Multiple Disabilities. The multiple disabilities category consists of students who have two or more disabilities, “the combination of which causes such severe educational problems that they cannot be accommodated in special education programs solely for one of the impairments” (34 CFR, Sec. 300 [b][6]).

Autism. Many authorities in the early 2000s consider autism to be one of several similar conditions that fall on a spectrum, hence the term autism spectrum disorders. The conditions on the spectrum share impairments in three areas: (1) communication skills, (2) social interactions, and (3) repetitive and stereotyped patterns of behavior (Strock, 2004). Classic autism and Asperger syndrome are the most common conditions. Whereas students with autism have relatively severe deficits in all three areas plus severe cognitive deficits, those with Asperger syndrome generally have less severe deficits in all three areas, with their major problem lying in the area of social interactions and some having very high intelligence.

Orthopedic Impairments. Orthopedic impairments include physical disabilities of the muscles and/or bones that negatively affect school learning. Two examples are muscular dystrophy (a hereditary condition resulting in muscle fiber degeneration) and juvenile rheumatoid arthritis.

Hearing Impairments. Students with hearing impairments fall into two categories: those who are deaf and those who are hard of hearing. How one differentiates between the two depends on whether one adopts a physiological or an educational orientation. A physiologically based definition relies on the measurable degree of hearing loss, with those having an impairment of 90 decibels or greater being deaf (0 dB is the level at which the average person can hear the faintest sound). An educationally based definition focuses on the ability to process linguistic information, with deafness indicating that the person cannot process linguistic information through audition even with a hearing aid (Brill, MacNeil, & Newman, 1986).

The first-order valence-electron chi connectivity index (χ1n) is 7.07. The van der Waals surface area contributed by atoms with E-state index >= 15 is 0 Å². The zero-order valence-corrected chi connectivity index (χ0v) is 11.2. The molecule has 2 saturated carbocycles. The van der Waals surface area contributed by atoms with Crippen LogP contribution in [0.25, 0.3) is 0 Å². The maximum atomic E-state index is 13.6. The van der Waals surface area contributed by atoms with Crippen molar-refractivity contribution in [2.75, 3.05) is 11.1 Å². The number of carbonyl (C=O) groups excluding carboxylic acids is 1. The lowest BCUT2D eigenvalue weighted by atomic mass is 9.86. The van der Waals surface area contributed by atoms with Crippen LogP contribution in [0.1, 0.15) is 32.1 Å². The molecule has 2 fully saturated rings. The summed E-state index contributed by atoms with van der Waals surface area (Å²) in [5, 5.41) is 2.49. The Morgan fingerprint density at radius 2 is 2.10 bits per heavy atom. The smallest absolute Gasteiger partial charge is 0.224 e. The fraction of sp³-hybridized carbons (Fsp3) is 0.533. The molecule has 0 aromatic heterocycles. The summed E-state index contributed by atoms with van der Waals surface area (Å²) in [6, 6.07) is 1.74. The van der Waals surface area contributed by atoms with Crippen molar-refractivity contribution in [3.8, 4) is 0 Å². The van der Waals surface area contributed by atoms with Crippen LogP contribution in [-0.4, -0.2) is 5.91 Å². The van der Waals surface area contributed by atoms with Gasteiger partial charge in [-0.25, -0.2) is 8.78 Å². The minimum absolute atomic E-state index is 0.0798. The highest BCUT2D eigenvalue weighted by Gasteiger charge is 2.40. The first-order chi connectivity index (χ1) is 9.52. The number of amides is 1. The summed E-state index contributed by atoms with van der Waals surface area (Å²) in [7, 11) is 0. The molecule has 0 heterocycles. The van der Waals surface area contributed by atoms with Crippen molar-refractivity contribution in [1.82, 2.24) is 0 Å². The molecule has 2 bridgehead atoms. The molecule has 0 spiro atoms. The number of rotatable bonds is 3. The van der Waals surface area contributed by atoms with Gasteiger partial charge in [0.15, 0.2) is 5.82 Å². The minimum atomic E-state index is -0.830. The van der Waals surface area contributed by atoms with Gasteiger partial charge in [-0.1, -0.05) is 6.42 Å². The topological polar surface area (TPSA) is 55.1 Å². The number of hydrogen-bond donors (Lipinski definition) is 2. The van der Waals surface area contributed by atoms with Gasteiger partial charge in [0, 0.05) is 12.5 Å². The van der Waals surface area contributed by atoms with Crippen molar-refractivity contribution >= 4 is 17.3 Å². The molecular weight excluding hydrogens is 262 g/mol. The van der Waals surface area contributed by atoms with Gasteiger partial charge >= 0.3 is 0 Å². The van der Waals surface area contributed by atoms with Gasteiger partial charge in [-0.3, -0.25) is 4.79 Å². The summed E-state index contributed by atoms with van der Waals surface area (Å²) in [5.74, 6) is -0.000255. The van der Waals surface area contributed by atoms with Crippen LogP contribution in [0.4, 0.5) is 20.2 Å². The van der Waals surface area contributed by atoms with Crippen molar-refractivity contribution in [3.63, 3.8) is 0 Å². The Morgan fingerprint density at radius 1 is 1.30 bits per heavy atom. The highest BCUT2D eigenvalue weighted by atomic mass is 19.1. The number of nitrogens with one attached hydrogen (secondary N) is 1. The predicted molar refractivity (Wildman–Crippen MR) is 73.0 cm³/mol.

Developmental Delay. For many infants and preschoolers, it is often difficult to determine whether they have a true disability or have a temporary delay in maturation. In addition, it is sometimes difficult to determine the exact nature of very young children's disability. For these reasons, professionals are often reluctant to make a clinical diagnosis and, instead, refer to them as having a developmental delay.

Visual Impairments. Like hearing impairments, visual impairments are divided into two groups based on severity: blindness and low vision. Additionally, like hearing impairments, these two groups are defined differently according to whether one uses a physiological versus an educational approach. A physiological orientation (also referred to as the legal definition because it is used to determine certain government benefits) relies on measurement of visual acuity and field of vision. Visual acuity of 20/200 (normal acuity is 20/20, being able to see at 20 feet what a person with normal vision sees at 20 feet) or less in the better eye, even with correction (e.g., eyeglasses), or visual field of less than 20 degrees qualifies an individual as legally blind. Those having visual acuity between 20/70 and 20/200 are referred to as having low vision or being partially sighted. The educational definition focuses on mode of reading, with those needing to use Braille being considered blind, and those who can read print, even with magnifying devices or large-print books, being considered as having low vision or being partially sighted.